• Cooper says 3 months ago The season went about as well as one could hope besides the early asik issue. Regarding Monroe, he is a max player (his max is only like 11mill), had a down year but that's what happens when you play with both Jennings And Jsmith. He has better post skills than anyone besides Duncan, Big Al, Boogie and probably brook Lopez. He's not a shot blocker but just being big makes him an average defensive player if he's trying. Bradley is a 5million dollar player, at most he gets a deal like Jeff Teague around 7-8. If they wanted a stop gap pf Thad young is the way to go for a late first or whatever.
  • Buckko says 3 months ago 10 million a year is more than Lin's 8.3. The salary wouldn't allow for those kind of contracts and you basically bump jones and demo out of the rotation while demo is a great defender and jones ca become one. What you are saying isn't possible and wouldn't help us. I'm done discussing this but the math would never work in the first place.
  • Texan Ensemble says 3 months ago

    A PG rotation of of Beverly and Bradley, and a PF rotation of TJones, Hawes or Monroe and DMo is an upgrade for both rotations as they are currently are. It also still allows you to play "small" with three guards and two seven footers.

  • Texan Ensemble says 3 months ago

    Bradley is not going to a contract worth the same as what Lin is currently making, 3 years 30 million is about what he will get. Yes I agree that Hawes doesn't play defense, but there isn't a power forward on the market that does play defense that we can afford. Hawes isn't someone you bring in to play defense, he comes in to help the depth at the power forward rotation. D-Mo and Casspi just dont do it for me. Monroe wont get max money either, he has taken steps backward this year...but I bet he ends up in Dallas.

    My whole point is that we do not need to bring in another superstar. We need to bring in better complimentary role players, and re-sign Parsons. If there is a power forward that we can get who will be fine coming off the bench AND plays good defense AND can stretch the floor, please enlighten me.

  • SadLakerFan says 3 months ago

    Nice summary. A top 4 conference finish for the first time in 18 years? I would say that's a successful season already. There is quite a bit that could have gone wrong, as you pointed out. I still think that under different circumstances, my Lakers could have contended last year - but everything that could go wrong went wrong. In Houston this year, it was the opposite. I've always been a McHale hater (at least since 1984), but he's to be given credit for getting his players to accept new roles. It helps when you are dealing with younger players (who are more willing to listen and to adapt), but Howard and Harden learning when to step up and when to step back, and Asik finally accepting coming off the bench, are big reasons for their success. The fun part starts now.

  • Buckko says 3 months ago You don't replace one overpaid 6th man with another. Hawes doesn't play defense at all and would be destroyed by western PFs and Monroe is going to get a max or near max contract. He also is not that athletic and is a terrible defender. With those contracts, you would kill your cap and not be competitive enough to win a championship.
  • thenit says 3 months ago

    I think we did well. If we played in a different division with weaker teams we could have grabbed the 1st seed IMO.

    Our division has 4 playoffs teams and an young good team in the Pelicans. So happy with the regular season.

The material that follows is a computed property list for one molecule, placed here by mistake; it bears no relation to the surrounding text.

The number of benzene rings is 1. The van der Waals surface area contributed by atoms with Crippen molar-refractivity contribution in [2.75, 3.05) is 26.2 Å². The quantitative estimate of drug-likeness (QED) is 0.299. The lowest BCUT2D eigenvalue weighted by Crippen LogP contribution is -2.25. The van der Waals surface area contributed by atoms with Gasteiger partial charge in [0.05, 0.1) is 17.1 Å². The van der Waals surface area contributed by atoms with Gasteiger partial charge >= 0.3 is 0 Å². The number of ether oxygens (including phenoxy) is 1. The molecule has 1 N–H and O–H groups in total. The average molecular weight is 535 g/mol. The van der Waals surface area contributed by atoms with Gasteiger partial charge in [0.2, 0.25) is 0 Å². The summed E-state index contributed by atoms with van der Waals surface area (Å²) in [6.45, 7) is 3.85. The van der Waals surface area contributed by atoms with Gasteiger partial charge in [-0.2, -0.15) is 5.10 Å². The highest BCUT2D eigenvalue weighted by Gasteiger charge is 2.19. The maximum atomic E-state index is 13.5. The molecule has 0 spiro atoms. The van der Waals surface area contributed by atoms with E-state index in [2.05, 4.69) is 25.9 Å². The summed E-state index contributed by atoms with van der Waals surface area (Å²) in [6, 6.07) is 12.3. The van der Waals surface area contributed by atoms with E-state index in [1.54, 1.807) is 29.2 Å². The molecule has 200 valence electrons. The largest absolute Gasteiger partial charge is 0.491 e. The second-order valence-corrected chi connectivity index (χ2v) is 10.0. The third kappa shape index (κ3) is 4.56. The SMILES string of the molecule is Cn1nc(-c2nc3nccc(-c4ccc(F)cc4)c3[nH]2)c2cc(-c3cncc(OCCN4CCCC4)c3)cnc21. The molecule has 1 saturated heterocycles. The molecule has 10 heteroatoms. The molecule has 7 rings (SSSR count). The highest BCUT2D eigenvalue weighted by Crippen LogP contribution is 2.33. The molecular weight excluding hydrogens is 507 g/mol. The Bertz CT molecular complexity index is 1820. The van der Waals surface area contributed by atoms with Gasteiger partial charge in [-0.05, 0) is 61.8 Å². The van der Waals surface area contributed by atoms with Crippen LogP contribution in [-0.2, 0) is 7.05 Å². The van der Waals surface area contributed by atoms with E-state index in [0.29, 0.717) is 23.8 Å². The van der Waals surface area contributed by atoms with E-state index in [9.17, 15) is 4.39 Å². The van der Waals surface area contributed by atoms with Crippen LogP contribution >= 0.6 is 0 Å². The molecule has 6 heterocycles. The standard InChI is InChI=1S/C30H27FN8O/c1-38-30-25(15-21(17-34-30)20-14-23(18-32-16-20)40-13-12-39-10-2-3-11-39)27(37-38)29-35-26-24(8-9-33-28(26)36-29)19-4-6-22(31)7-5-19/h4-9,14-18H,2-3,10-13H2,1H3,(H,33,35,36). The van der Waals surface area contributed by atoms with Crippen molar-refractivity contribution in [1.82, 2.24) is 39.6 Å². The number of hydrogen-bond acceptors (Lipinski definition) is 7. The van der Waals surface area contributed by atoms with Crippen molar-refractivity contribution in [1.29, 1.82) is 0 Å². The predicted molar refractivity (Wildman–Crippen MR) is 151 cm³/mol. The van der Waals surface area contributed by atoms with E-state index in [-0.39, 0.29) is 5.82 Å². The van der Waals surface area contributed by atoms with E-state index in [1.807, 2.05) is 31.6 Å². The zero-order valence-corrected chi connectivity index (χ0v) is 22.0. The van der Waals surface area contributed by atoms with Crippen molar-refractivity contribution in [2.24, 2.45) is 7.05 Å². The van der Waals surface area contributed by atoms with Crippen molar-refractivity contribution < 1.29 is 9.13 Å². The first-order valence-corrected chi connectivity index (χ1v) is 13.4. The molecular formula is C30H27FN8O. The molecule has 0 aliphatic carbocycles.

• Texan Ensemble says 3 months ago

    And I am as sure as I can be that either Lin or Asik will be traded by the trade deadline next season. Lin is the most likely, if for nothing else because Asik has shown his value to be so great after getting over himself and playing again, I think Morey will keep him unless he is sure he can acquire a suitable replacement as soon as any Asik traded is executed.

  • Texan Ensemble says 3 months ago

    I would like to hear why you think neither of those players do not fit, I will explain why I think they do.

    Avery Bradley would replace Lin (assuming we can get rid of Lin). I picture a PG rotation of Beverly and Bradley. This ensures a defensive minded perimeter player at all times, someone who can hit the three (Bradley actually can hit the mid-range jumper as well), and we can still play small ball if we want with Harden in with both. In my opinion Bradley is a starting caliber PG on a lot of teams, but is the perfect third guard in the rotation on a championship team. In my opinion he is a huge upgrade to Lin, Lin just turns the ball over way too much, puts people in bad spots with the ball, and goes into big/long shooting slumps.

    Next to Ryan Anderson, please name a better stretch 4 better than Hawes? Hawes also rebounds. I love TJones, and hope/expect him to make a leap next year, but Hawes definitely upgrades the four spot rotation currently made up of TJones, DMo, and Casspi. I love TJones and DMo, but we can not waste our 4-5 year window simply relying on young talent to blossom into championship caliber pieces, it might happen, and then great we leverage that after the fact one way or the other, but upgrade now for insurance. Hawes shoots the three and rebounds.

    Greg Monroe of these three makes the least sense, but I simply see him as a replacement for Asik (Assuming we trade Asik, as like Lin, he will become an expiring contract day one of the offseason). Plus, Monroe is MUCH more athletic than Asik and a twin towers lineup with him would work much better, and Monroe can also play the four versus A LOT of teams if we put in Bradley, Beverly, Harden (We have seen Harden successfully, with help, guard bigger players like Aldridge).

  • Buckko says 3 months ago None of those players you mentioned would fit on our team but I agree with not being a melo fan.
  • Texan Ensemble says 3 months ago

    The question is though, how far are we actually behind the Clippers and Thunder? Hopefully we get a chance to answer that in the playoffs. And hopefully we address it in the offseason. I am not a fan of going after Melo. I would rather go after players like Avery Bradley and Spencer Hawes/Greg Monroe. Id rather fill two holes with players who fit a specific need, rather than one player compliments what we already do best. All this is assuming we can dump Lin and/or Asik.